I don’t know about you, but I love a well-researched story. This can be historical fiction, or it can be a sci-fi thriller, space opera, or even a cozy romance. When an author puts in the work to sprinkle in nuggets of information, it’s like finding candy on Easter–or the equivalent to someone who never celebrated Easter (like this gal, you get what I’m say).
These precious pieces add real layers to the story, and depending on the genre are critical. Historical fiction is my home, and without building the solid foundation of research…well, my stories would crumble like sandcastles built by a toddler drunk on juice boxes. Do you need to spend six months on research? Maybe. If you’re planning on a generational epic like The Thorn Birds by Colleen McCullough, then you may need a notebook full of detailed research. On the other hand, if you’re writing a contemporary short story, well you’re basically an expert on life right now. So you may have to do a quick search on a internet search, and you’re done.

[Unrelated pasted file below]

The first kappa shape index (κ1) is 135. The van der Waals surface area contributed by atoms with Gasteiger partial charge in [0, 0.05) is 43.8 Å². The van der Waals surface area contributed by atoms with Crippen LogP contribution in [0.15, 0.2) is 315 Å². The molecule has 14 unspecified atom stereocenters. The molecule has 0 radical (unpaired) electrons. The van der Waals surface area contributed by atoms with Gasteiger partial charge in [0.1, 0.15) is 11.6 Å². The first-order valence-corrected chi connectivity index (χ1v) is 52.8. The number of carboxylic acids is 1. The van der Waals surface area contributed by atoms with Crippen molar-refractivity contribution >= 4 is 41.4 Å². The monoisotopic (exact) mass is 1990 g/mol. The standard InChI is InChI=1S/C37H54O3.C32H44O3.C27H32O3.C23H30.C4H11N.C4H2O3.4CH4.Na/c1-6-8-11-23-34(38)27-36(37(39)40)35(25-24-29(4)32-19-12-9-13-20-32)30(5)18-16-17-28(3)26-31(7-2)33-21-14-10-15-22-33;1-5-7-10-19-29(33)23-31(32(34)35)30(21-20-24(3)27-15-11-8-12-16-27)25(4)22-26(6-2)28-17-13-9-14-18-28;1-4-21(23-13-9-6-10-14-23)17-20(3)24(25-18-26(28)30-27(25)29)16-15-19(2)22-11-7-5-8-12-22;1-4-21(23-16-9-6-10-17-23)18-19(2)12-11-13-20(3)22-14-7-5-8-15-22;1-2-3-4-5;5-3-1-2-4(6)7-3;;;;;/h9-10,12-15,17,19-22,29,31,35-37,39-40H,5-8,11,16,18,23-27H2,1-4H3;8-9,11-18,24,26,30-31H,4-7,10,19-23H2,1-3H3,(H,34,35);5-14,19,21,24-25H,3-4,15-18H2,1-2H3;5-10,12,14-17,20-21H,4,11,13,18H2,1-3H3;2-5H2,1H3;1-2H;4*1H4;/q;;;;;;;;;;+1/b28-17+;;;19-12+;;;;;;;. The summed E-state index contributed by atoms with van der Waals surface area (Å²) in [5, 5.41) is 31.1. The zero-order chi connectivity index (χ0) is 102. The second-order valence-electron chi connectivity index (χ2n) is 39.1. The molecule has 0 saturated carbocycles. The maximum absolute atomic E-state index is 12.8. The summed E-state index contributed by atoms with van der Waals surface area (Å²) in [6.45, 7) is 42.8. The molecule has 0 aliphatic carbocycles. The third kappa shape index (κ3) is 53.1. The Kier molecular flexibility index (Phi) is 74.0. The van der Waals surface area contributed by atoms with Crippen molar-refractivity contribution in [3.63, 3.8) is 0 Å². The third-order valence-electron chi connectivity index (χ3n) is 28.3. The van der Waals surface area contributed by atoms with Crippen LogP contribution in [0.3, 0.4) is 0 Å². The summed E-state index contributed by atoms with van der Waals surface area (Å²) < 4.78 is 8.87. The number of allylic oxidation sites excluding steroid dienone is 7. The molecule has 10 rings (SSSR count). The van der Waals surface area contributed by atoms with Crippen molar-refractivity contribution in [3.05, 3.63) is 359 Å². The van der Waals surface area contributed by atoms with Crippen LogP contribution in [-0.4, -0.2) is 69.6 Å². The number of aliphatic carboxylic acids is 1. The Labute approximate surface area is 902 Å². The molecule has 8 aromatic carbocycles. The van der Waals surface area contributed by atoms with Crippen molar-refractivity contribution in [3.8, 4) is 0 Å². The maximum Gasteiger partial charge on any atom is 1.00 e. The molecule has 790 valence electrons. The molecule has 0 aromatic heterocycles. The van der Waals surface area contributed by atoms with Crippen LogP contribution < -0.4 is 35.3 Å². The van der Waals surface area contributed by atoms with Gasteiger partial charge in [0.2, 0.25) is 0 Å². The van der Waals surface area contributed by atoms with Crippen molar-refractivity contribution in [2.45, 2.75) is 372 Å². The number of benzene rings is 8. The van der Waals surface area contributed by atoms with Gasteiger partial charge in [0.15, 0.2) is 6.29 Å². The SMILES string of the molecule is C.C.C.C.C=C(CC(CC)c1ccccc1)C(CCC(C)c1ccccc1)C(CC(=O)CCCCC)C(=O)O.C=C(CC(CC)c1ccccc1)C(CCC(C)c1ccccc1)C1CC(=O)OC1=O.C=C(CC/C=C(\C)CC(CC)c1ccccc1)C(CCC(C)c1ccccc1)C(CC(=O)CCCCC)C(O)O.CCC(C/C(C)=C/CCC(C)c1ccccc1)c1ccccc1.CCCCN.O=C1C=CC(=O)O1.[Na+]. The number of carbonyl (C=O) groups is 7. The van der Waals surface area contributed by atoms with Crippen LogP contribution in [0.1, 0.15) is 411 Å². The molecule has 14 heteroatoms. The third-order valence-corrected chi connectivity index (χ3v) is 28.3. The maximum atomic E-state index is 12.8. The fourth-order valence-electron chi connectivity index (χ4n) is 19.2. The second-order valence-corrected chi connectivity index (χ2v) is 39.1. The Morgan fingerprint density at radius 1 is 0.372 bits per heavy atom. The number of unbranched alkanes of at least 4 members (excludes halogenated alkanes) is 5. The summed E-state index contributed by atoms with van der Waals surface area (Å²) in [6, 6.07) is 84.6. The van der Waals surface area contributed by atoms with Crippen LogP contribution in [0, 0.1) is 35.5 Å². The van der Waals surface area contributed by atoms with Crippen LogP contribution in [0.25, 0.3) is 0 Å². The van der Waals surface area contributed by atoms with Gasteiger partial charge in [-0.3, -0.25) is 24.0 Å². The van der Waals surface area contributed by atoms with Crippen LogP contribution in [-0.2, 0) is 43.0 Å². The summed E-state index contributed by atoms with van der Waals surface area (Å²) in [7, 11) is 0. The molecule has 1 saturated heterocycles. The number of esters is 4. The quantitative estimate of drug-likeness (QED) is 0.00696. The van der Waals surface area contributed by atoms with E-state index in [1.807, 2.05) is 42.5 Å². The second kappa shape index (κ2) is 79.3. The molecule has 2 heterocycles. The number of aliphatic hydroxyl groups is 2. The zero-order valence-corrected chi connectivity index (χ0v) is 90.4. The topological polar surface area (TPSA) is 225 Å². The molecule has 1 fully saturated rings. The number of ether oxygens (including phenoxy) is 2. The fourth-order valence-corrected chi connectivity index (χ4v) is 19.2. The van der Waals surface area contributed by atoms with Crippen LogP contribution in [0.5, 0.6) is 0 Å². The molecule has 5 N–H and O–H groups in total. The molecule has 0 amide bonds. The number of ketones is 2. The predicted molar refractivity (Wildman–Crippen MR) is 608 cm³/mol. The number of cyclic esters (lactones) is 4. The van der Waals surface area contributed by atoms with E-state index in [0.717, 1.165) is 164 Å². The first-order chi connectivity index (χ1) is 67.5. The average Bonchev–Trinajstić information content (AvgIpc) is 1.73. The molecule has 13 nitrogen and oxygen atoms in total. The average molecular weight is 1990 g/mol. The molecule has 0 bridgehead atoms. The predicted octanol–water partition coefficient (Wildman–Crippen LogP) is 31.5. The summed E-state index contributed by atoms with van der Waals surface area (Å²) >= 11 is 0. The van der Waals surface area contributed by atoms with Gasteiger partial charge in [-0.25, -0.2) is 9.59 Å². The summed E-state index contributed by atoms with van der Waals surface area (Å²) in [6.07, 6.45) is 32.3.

I want to break down these tips into a few posts, as there are different steps to research.
To be fair, I loved research before I started this so called exotic life as an authoress. These tips come from a science background perspective.
- The internet is your friend, until it isn’t.
- Misinformation or wrong information is everywhere. Look at the sources. Are they reputable? If you question the authenticity of the information, delve deeper.
- Books aren’t dead.
- While this shouldn’t be a surprise, we always want the quick answer (hello internet). If you’re looking into something old, rare, local, or not in the mainstream, look for an old school book on the subject. Or, if you get lucky, it may be in the public domain, and you can find that gem on the internet thanks to a various projects to upload documents to the web. Check out Project Gutenberg or Open Library.
- Find an expert in the field.
- If you need a very specific question answered, why ask an expert. Is it on local history? You’ll be surprised how much people want to discuss their hometowns. Your MC is a barista, but you’ve got no idea how an espresso machine works. Next time you grab that double shot latte, ask the lovely person for a quick rundown. Again, people like to talk shop, and I like to listen.
See you in the next post, best of luck writing,